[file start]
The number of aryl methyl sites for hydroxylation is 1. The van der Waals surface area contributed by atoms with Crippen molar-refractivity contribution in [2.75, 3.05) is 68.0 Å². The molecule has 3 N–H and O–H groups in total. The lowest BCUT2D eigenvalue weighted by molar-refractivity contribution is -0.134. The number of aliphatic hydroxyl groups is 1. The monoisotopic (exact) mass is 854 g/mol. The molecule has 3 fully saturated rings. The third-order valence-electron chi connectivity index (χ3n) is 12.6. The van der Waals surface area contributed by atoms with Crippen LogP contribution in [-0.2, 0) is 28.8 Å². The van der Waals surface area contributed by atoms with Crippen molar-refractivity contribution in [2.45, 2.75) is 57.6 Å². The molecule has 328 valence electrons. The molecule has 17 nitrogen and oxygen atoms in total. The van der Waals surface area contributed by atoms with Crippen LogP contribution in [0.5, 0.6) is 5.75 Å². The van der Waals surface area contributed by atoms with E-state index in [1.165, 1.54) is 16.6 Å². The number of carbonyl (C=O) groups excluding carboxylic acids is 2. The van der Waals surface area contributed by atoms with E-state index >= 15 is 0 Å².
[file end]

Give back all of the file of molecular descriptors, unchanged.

The number of aryl methyl sites for hydroxylation is 1. The van der Waals surface area contributed by atoms with Crippen molar-refractivity contribution in [2.75, 3.05) is 68.0 Å². The molecule has 3 N–H and O–H groups in total. The lowest BCUT2D eigenvalue weighted by molar-refractivity contribution is -0.134. The number of aliphatic hydroxyl groups is 1. The monoisotopic (exact) mass is 854 g/mol. The molecule has 3 fully saturated rings. The third-order valence-electron chi connectivity index (χ3n) is 12.6. The van der Waals surface area contributed by atoms with Crippen LogP contribution in [-0.2, 0) is 28.8 Å². The van der Waals surface area contributed by atoms with Crippen molar-refractivity contribution in [2.45, 2.75) is 57.6 Å². The molecule has 328 valence electrons. The molecule has 17 nitrogen and oxygen atoms in total. The van der Waals surface area contributed by atoms with Crippen LogP contribution in [0.5, 0.6) is 5.75 Å². The van der Waals surface area contributed by atoms with E-state index in [1.165, 1.54) is 16.6 Å². The number of carbonyl (C=O) groups excluding carboxylic acids is 2. The van der Waals surface area contributed by atoms with E-state index >= 15 is 0 Å².